Had Marina Keegan been alive, she would have been around my age. I understand her words. I understand the emotion. It’s a book of my generation, for my generation.

But this isn’t a good book because it’s published posthumously; it is good because it is good. As Anne Fadiman said in her introduction –

“Marina wouldn’t want to be remembered because she’s dead. She would want to be remembered because she’s good.”

And that’s just what this book is – good. Is it the most amazing book I’ve read? No. But did it speak to me? Yes, and that’s why I like it.

Favourite Quotes:

“We don’t have a word for the opposite of loneliness, but if we did, I could say that’s what I want in life.”

“What we have to remember is that we can still do anything. We can still change our minds. The notion that it’s too late to do anything is comical.’

“The best years of our life are not behind us. They are part of us and they’re set for repetition.”

“And I cry because everything is so beautiful and so short.”

“Success is transparent and accessible, hanging down where it can tease us but not touch us.”

“I worry sometimes that humans are afraid of helping humans. There’s less risk associated with animals, less fear of failure, fear of getting to involved.”

“The thing is, I like being liked.”

“But it became clear very quickly that I’d underestimated how much I liked him. Not him, perhaps, but the fact that I had someone on the other end of an invisible line. Someone to update and get updates from, to inform of a comic discovery, to imagine while dancing in a lonely basement, and to return to, finally, when the music stopped.”

The Gunslinger (The Dark Tower #1) by Stephen King

Pages: 238
Genre: Fiction, Fantasy
Read: February 2017
Rating: 4/10

Adjectives To Describe This Book: Action, Adventure, Confusing, Vague.

Read If You Are: Into Fantasy books, Stephen King and plan to finish the Dark Tower Series.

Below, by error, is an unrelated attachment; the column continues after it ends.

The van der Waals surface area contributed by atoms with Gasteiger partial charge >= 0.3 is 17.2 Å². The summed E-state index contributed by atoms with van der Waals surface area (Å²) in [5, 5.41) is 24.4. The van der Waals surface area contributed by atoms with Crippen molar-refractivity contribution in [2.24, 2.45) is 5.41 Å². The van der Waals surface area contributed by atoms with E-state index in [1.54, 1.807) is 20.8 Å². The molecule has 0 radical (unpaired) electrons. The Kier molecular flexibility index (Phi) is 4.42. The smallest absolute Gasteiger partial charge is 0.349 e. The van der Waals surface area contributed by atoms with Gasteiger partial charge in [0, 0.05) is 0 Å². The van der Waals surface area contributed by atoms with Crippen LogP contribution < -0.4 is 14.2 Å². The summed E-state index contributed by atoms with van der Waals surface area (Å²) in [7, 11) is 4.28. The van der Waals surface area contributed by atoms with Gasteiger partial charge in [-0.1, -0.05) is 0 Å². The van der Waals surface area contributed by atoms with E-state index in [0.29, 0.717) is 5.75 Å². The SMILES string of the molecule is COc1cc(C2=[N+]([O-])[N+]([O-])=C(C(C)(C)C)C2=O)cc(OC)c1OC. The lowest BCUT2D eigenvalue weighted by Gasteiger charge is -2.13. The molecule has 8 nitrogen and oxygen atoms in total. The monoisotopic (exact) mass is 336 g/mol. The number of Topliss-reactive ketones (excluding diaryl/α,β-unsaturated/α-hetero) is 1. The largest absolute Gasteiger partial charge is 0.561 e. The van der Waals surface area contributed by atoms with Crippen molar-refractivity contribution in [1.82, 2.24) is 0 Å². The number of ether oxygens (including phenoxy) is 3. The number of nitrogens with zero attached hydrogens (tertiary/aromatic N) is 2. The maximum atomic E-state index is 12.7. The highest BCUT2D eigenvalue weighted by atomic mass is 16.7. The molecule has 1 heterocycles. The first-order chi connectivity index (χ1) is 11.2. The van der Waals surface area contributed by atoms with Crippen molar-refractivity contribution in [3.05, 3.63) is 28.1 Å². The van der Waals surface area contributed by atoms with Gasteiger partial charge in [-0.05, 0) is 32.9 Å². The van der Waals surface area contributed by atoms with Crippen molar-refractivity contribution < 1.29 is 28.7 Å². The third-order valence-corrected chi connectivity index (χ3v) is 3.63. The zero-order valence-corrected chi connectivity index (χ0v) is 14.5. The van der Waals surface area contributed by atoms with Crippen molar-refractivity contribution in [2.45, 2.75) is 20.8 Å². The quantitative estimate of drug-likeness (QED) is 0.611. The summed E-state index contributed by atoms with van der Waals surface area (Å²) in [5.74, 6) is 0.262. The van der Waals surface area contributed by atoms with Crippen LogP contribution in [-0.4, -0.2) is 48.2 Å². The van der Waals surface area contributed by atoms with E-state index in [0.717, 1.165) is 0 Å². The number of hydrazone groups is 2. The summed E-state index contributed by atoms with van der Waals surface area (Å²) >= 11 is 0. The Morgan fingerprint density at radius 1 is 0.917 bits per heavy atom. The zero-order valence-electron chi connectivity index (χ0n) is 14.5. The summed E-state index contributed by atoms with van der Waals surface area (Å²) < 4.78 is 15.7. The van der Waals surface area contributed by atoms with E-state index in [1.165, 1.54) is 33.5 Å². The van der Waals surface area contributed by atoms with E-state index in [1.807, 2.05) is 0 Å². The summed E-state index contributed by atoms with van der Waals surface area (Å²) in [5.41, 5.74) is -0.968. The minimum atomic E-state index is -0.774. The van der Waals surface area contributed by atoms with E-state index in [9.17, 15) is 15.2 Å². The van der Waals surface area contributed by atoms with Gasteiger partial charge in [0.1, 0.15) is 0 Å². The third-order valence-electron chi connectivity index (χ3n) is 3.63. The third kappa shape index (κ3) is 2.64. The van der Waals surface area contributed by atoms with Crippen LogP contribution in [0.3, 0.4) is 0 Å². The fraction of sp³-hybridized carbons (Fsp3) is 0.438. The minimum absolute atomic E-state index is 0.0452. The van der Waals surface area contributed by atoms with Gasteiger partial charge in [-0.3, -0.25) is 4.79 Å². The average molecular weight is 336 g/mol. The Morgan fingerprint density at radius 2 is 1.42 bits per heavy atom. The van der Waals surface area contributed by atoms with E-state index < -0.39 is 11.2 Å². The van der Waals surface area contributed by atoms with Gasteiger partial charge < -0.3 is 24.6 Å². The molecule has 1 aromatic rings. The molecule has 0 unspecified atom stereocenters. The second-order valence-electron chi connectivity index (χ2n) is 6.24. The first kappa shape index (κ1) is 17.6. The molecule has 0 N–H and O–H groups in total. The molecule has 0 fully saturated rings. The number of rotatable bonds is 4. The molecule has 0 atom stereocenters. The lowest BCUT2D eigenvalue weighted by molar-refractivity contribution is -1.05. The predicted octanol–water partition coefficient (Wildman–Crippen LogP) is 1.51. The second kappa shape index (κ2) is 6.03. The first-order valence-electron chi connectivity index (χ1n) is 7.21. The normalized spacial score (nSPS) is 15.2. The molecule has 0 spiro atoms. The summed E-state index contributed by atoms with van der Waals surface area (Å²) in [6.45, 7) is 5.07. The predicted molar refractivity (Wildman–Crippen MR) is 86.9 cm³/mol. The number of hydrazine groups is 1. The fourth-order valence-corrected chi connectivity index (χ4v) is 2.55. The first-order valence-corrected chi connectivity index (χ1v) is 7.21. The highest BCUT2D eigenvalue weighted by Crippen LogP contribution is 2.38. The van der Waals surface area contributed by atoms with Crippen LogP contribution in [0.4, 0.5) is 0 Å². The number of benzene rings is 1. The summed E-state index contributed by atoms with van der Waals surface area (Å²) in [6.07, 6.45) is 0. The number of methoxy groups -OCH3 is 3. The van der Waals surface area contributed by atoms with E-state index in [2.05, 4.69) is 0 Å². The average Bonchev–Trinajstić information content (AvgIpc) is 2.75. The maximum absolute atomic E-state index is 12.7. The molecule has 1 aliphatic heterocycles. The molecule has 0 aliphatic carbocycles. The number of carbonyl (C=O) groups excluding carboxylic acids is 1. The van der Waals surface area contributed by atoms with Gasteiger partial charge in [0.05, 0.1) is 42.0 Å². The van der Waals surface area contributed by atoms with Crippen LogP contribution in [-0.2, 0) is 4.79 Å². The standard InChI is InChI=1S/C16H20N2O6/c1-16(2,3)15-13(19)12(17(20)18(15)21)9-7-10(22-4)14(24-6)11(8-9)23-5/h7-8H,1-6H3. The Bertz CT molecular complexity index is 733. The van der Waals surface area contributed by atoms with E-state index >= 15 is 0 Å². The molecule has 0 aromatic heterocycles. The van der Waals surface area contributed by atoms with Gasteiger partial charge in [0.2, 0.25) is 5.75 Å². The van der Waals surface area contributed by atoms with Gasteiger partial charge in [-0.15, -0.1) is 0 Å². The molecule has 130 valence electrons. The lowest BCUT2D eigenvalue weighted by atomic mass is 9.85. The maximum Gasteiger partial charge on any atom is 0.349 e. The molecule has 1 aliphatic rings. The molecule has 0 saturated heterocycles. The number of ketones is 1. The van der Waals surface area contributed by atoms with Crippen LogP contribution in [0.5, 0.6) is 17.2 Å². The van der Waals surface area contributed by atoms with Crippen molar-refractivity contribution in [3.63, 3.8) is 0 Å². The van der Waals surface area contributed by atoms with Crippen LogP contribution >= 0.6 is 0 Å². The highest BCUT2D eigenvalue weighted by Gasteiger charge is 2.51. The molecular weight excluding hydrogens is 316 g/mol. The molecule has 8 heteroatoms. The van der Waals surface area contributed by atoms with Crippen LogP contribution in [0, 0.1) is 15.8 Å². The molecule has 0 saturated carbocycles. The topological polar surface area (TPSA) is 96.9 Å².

This 1980s novel written by the much-loved Stephen King is what I would like to call a ‘Fantasy novel set in the Old West with a Tolkien-esque touch’.

The first of seven books of the Dark Tower Series, The Gunslinger is an introduction to Roland – the last gunslinger in a world we do not know. He’s on a mission to find the ‘Man in Black’ and seek the Dark Tower, and will annihilate anyone or anything that comes in its way.

The story is essentially just that. Roland is a gruff man, rich and lord like, who has money to spare and travels with his guns by his side. But as you read the book and see him interact with various characters – both past and present, you see other sides to him.

This book confused the crap out of me. When I started reading it, I didn’t understand anything. ANYTHING. Who was this gunslinger? Why was he chasing after a Man in Black? Why was no more information given out? Why is there so much sex involved? And why does it feel so rape-y? I can’t be the only one confused about that last question.

Sure, as the book progressed the questions were answered and I know I have 6 more books to read to completely understand it. However, I expected more from Stephen King’s ‘magnum opus’. The writing was strange and disjointed for me. Sometimes it was simple and sometimes it was complicated. Something about it just didn’t work.

This probably isn’t going to be my favourite book and is definitely not going to be a book I would recommend on it’s own. I would be able to comment on it only when I read the rest of the series. However, it isn’t a bad book. If you do plan to read it, just be ready for lots of ambiguity and lots of question marks going off in your head.

I feel like I’m going to get a lot of hate from the Dark Tower fans that read this. I’m sorry y’all, I tried! I did buy ‘The Drawing of The Three’ and plan to read it soon though.

Favourite Quotes:

“Time’s the thief of memory.”

“Was there ever a trap to match the trap of love?”

“Do any men grow up or do they only come of age?”

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Before The Fall by Noah Hawley

Pages: 390
Genre: Fiction, Suspense
Read: January 2017
Rating: 8.5/10

Adjectives To Describe This Book: Gripping, Multi Faceted, Addictive, Memorable

Read If You Are: Looking for an easy to read thriller with a great plot, weekend read!